Author Topic: Vanguard risk?  (Read 2593 times)

mcampbell

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Vanguard risk?
« on: January 09, 2016, 09:47:07 PM »
So I'm in the process of getting rid of high expense ratio target date funds from my employer(which annoying eat most of the matching). I want to buy Vanguard, but more then 50% of my net worth is already in Vanguard indexes. Is there some danger of not diversifying what companies invest my money? There was some noise last year of tax issues with vanguard. I would hate to have a huge assessment or fee on all of my investments. Seems against diversification theory.

jexy103

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Re: Vanguard risk?
« Reply #1 on: January 10, 2016, 05:22:02 AM »
OP, I've never heard of there being a significant risk to having all your stocks bought through the same company. You may not want to with a smaller company, but Vanguard has over $451 billion assets under management https://en.wikipedia.org/wiki/The_Vanguard_Group. I imagine that would put it into the "too big to fail" category.

Retire-Canada

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Re: Vanguard risk?
« Reply #2 on: January 10, 2016, 07:54:19 AM »

Indexer

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Re: Vanguard risk?
« Reply #3 on: January 10, 2016, 05:29:47 PM »
OP, I've never heard of there being a significant risk to having all your stocks bought through the same company. You may not want to with a smaller company, but Vanguard has over $451 billion assets under management https://en.wikipedia.org/wiki/The_Vanguard_Group. I imagine that would put it into the "too big to fail" category.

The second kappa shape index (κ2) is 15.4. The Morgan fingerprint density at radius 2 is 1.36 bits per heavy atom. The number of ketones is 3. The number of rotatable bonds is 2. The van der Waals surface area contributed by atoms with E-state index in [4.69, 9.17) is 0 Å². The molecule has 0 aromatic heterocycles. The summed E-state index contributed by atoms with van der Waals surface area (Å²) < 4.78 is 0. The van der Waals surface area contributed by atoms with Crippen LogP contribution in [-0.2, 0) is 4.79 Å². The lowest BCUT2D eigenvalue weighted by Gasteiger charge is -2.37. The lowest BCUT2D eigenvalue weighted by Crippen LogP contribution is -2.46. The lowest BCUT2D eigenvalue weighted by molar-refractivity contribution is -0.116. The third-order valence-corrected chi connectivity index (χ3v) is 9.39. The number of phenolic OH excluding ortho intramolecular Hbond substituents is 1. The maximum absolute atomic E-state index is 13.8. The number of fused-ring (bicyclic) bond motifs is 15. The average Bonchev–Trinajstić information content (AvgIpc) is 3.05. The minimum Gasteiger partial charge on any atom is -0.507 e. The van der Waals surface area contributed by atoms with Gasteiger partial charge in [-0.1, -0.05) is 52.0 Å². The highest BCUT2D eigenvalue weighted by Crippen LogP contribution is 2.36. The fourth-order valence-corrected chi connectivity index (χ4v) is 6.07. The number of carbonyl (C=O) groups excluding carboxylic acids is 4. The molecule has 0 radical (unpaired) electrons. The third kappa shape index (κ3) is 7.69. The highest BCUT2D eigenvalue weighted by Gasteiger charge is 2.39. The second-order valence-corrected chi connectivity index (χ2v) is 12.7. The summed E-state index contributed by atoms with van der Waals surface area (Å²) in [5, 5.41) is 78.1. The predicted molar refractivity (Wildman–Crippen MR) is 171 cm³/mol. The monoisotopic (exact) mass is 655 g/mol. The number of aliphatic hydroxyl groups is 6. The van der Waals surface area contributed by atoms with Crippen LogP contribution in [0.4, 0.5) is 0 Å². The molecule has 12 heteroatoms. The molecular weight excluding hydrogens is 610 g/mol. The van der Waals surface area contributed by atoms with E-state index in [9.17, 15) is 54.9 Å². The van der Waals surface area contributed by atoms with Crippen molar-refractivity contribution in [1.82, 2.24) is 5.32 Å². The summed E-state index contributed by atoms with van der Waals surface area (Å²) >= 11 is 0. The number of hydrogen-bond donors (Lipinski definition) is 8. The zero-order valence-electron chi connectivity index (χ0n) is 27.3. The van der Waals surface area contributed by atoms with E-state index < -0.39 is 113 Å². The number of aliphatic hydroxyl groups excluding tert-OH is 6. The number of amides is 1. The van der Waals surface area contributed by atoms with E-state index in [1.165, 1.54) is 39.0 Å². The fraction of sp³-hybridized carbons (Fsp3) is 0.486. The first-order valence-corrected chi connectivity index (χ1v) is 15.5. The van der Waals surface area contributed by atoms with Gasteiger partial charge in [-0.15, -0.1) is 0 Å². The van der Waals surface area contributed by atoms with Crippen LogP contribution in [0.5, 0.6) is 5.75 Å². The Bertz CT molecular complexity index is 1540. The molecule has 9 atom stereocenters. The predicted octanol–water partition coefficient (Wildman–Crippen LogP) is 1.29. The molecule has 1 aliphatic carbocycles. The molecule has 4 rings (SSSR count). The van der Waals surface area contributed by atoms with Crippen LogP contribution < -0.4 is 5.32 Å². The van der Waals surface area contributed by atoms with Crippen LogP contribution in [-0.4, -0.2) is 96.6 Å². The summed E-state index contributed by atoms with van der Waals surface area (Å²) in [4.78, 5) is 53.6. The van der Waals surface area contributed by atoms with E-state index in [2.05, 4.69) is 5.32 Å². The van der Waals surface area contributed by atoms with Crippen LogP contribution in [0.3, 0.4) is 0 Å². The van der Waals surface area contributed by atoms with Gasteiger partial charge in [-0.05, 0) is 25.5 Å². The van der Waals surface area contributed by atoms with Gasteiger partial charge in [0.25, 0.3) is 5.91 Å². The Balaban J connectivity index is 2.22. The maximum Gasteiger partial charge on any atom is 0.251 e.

The 451 billion might be for just 1 mutual fund. They have over 3 Trillion in assets for everything combined.

I wouldn't worry about having all your investments with 1 brokerage firm, its having all your money in a few undiversified holdings that will cause you pain.

Lets use the Vanguard total stock market index fund as an example. If the Vanguard Group did go under[highly unlikely] that fund isn't going to disappear. It still has hundreds of billions of dollars invested in thousands of companies. I think the worst case scenario is that you would be buying that fund through Fidelity instead of the Vanguard website. The only way the fund is going to zero is either everyone takes their money out[unlikely] or every US business goes under[we have bigger problems].

nobodyspecial

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Re: Vanguard risk?
« Reply #4 on: January 10, 2016, 06:07:39 PM »
In Canada at least you are insured for something like $1M if Vanguard go bust or it turns out it was a scam ;-)

The only realistic theoretical risk is some synthetic ETFs which use derivatives to track eg gold prices - which could go weird in weird markets